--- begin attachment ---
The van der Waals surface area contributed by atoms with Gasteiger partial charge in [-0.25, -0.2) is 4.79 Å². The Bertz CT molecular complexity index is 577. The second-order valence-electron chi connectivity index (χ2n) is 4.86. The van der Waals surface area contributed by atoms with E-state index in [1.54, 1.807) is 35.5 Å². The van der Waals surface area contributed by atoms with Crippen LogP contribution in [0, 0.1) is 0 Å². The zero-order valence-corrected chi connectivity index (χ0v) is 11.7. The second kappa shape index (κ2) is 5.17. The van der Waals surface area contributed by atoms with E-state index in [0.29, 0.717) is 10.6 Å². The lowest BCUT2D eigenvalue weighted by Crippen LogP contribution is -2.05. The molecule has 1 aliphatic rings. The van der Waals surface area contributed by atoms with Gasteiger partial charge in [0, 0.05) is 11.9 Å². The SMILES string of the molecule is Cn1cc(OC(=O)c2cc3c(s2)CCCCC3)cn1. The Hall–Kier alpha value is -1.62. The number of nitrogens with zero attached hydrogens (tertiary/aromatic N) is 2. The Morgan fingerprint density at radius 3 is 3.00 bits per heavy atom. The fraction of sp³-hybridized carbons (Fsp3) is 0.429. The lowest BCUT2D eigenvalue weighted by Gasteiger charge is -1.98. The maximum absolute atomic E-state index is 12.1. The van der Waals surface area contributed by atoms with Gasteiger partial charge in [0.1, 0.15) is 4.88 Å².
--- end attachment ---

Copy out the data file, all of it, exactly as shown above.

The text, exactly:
The van der Waals surface area contributed by atoms with Gasteiger partial charge in [-0.25, -0.2) is 4.79 Å². The Bertz CT molecular complexity index is 577. The second-order valence-electron chi connectivity index (χ2n) is 4.86. The van der Waals surface area contributed by atoms with E-state index in [1.54, 1.807) is 35.5 Å². The van der Waals surface area contributed by atoms with Crippen LogP contribution in [0, 0.1) is 0 Å². The zero-order valence-corrected chi connectivity index (χ0v) is 11.7. The second kappa shape index (κ2) is 5.17. The van der Waals surface area contributed by atoms with E-state index in [0.29, 0.717) is 10.6 Å². The lowest BCUT2D eigenvalue weighted by Crippen LogP contribution is -2.05. The molecule has 1 aliphatic rings. The van der Waals surface area contributed by atoms with Gasteiger partial charge in [0, 0.05) is 11.9 Å². The SMILES string of the molecule is Cn1cc(OC(=O)c2cc3c(s2)CCCCC3)cn1. The Hall–Kier alpha value is -1.62. The number of nitrogens with zero attached hydrogens (tertiary/aromatic N) is 2. The Morgan fingerprint density at radius 3 is 3.00 bits per heavy atom. The fraction of sp³-hybridized carbons (Fsp3) is 0.429. The lowest BCUT2D eigenvalue weighted by Gasteiger charge is -1.98. The maximum absolute atomic E-state index is 12.1. The van der Waals surface area contributed by atoms with Gasteiger partial charge in [0.1, 0.15) is 4.88 Å².